The medical device industry thrives on the innovations generated by its large base of privately held start-ups and small companies with less than 50 employees. Eighty-five percent of new medical product introductions come from these businesses, according to the Medical Device Manufacturers Association (MDMA), yet profitability seldom occurs until after a company’s first $100-150 million in revenues.
After passing this size, many companies struggle to attain and maintain profitable growth due to product and operational complexities as well as regulatory, legal, and financial risks. This is further hampered in companies operating with an R&D-driven business model, which, as they grow from a start-up, tend to add on functions in a disjointed manner and without integrated information systems. In the U.S. profitability will be further constrained by the 2.3% sales tax on medical devices, which is scheduled to go into effect in 2013 as part of the recent U.S. Health Care Reform legislation.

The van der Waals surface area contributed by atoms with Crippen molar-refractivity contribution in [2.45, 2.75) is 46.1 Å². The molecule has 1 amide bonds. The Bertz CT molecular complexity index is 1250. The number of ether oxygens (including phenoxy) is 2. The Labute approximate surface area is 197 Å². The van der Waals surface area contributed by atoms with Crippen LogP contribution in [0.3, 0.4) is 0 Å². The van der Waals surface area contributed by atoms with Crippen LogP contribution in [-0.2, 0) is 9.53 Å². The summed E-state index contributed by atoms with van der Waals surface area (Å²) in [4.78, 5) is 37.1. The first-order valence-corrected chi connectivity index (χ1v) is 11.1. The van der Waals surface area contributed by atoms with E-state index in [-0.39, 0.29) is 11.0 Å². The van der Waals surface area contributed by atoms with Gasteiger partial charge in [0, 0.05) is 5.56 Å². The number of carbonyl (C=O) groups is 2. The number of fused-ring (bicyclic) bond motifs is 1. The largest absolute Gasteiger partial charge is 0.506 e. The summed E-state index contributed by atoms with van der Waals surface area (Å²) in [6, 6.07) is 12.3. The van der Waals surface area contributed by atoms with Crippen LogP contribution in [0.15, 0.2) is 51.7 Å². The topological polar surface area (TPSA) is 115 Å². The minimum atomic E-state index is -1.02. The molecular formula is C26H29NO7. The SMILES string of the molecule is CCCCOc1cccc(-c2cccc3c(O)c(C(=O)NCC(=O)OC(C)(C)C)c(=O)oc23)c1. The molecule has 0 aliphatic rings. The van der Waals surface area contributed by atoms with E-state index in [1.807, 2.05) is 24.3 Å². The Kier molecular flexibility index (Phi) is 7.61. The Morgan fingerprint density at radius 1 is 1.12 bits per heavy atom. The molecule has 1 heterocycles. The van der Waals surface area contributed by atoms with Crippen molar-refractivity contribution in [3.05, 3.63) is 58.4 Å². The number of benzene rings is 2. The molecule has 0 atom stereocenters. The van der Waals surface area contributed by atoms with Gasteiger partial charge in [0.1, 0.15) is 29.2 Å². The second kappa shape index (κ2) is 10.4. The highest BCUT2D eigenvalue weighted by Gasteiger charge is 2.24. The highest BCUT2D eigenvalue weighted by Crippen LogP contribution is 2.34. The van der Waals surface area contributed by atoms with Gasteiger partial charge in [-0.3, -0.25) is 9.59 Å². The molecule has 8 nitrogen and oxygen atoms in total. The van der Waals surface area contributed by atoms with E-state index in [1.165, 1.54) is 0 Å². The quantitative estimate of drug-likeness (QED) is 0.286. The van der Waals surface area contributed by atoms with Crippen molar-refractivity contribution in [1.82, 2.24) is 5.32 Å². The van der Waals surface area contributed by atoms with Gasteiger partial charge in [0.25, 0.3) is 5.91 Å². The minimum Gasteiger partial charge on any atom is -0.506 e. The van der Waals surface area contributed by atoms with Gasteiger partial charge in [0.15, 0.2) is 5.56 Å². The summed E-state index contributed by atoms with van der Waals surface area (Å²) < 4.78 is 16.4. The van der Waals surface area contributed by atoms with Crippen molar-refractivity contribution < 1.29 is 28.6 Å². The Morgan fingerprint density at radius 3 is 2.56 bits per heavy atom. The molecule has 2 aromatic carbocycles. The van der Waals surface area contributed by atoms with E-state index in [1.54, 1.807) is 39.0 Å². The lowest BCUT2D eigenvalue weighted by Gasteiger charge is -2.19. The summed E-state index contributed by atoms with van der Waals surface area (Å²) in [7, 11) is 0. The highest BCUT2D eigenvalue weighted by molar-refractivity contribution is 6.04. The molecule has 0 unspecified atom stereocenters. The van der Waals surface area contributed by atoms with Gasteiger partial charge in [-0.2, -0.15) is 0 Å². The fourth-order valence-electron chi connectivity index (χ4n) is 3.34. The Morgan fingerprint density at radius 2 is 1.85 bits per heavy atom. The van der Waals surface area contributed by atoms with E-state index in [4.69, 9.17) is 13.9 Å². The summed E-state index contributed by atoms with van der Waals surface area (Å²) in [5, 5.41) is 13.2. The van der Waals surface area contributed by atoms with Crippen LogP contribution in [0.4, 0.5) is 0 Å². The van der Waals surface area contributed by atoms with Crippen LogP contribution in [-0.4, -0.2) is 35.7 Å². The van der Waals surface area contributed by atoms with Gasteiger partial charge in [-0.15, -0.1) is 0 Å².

Most of the profitable medical products firms have grown by acquiring smaller innovative companies, outsourcing much of their operations, and expanding into emerging international markets. While the larger companies dominate in revenues, they represent less than 1% of the industry, which is listed as 8,000 businesses by the U.S. Department of Commerce. Even among this top tier not all have consistent profits. For example, Boston Scientific turned a profit in 2010 after four years of losses.
Despite the long-standing partnership with seasoned venture capital investors, many device companies fail to break free of their R&D-focused culture as they grow into full production, multiproduct-line growth businesses. This can seriously impact their long-term performance. To achieve profitable growth, they must review and, in some cases, restructure their business and deploy the new processes and integrated systems across the entire company—not just R&D—to accommodate growth complexities and manage risks.